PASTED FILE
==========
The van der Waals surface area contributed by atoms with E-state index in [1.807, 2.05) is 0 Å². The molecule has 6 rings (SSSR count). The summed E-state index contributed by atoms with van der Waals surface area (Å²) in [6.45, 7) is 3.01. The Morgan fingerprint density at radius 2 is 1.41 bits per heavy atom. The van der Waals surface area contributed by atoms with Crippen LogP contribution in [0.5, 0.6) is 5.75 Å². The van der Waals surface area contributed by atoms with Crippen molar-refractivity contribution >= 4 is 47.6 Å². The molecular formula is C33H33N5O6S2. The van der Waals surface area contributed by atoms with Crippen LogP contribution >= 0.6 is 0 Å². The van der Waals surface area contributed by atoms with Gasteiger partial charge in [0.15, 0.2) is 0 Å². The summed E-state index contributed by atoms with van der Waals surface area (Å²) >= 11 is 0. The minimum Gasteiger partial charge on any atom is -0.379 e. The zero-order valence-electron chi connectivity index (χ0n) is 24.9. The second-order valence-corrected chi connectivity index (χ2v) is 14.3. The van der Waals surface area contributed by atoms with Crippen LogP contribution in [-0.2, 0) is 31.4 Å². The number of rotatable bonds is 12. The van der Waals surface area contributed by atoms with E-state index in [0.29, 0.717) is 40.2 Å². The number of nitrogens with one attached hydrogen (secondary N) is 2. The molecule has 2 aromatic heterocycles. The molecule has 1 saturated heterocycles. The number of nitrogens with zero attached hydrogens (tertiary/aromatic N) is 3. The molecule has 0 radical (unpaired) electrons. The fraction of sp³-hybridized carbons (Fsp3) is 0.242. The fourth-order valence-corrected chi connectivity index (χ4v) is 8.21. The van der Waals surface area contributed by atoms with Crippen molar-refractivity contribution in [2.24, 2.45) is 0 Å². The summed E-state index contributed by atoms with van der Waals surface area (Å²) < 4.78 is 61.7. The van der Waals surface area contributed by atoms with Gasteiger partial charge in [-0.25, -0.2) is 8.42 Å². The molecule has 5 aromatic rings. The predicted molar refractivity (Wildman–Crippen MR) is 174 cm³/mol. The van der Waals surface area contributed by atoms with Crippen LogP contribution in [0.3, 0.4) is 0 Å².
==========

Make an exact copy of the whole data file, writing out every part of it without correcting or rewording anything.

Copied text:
The van der Waals surface area contributed by atoms with E-state index in [1.807, 2.05) is 0 Å². The molecule has 6 rings (SSSR count). The summed E-state index contributed by atoms with van der Waals surface area (Å²) in [6.45, 7) is 3.01. The Morgan fingerprint density at radius 2 is 1.41 bits per heavy atom. The van der Waals surface area contributed by atoms with Crippen LogP contribution in [0.5, 0.6) is 5.75 Å². The van der Waals surface area contributed by atoms with Crippen molar-refractivity contribution >= 4 is 47.6 Å². The molecular formula is C33H33N5O6S2. The van der Waals surface area contributed by atoms with Crippen LogP contribution >= 0.6 is 0 Å². The van der Waals surface area contributed by atoms with Gasteiger partial charge in [0.15, 0.2) is 0 Å². The summed E-state index contributed by atoms with van der Waals surface area (Å²) >= 11 is 0. The minimum Gasteiger partial charge on any atom is -0.379 e. The zero-order valence-electron chi connectivity index (χ0n) is 24.9. The second-order valence-corrected chi connectivity index (χ2v) is 14.3. The van der Waals surface area contributed by atoms with Crippen LogP contribution in [-0.2, 0) is 31.4 Å². The number of rotatable bonds is 12. The van der Waals surface area contributed by atoms with E-state index in [0.29, 0.717) is 40.2 Å². The number of nitrogens with one attached hydrogen (secondary N) is 2. The molecule has 2 aromatic heterocycles. The molecule has 1 saturated heterocycles. The number of nitrogens with zero attached hydrogens (tertiary/aromatic N) is 3. The molecule has 0 radical (unpaired) electrons. The fraction of sp³-hybridized carbons (Fsp3) is 0.242. The fourth-order valence-corrected chi connectivity index (χ4v) is 8.21. The van der Waals surface area contributed by atoms with Crippen molar-refractivity contribution in [2.24, 2.45) is 0 Å². The summed E-state index contributed by atoms with van der Waals surface area (Å²) < 4.78 is 61.7. The van der Waals surface area contributed by atoms with Gasteiger partial charge in [-0.25, -0.2) is 8.42 Å². The molecule has 5 aromatic rings. The predicted molar refractivity (Wildman–Crippen MR) is 174 cm³/mol. The van der Waals surface area contributed by atoms with Crippen LogP contribution in [0.3, 0.4) is 0 Å².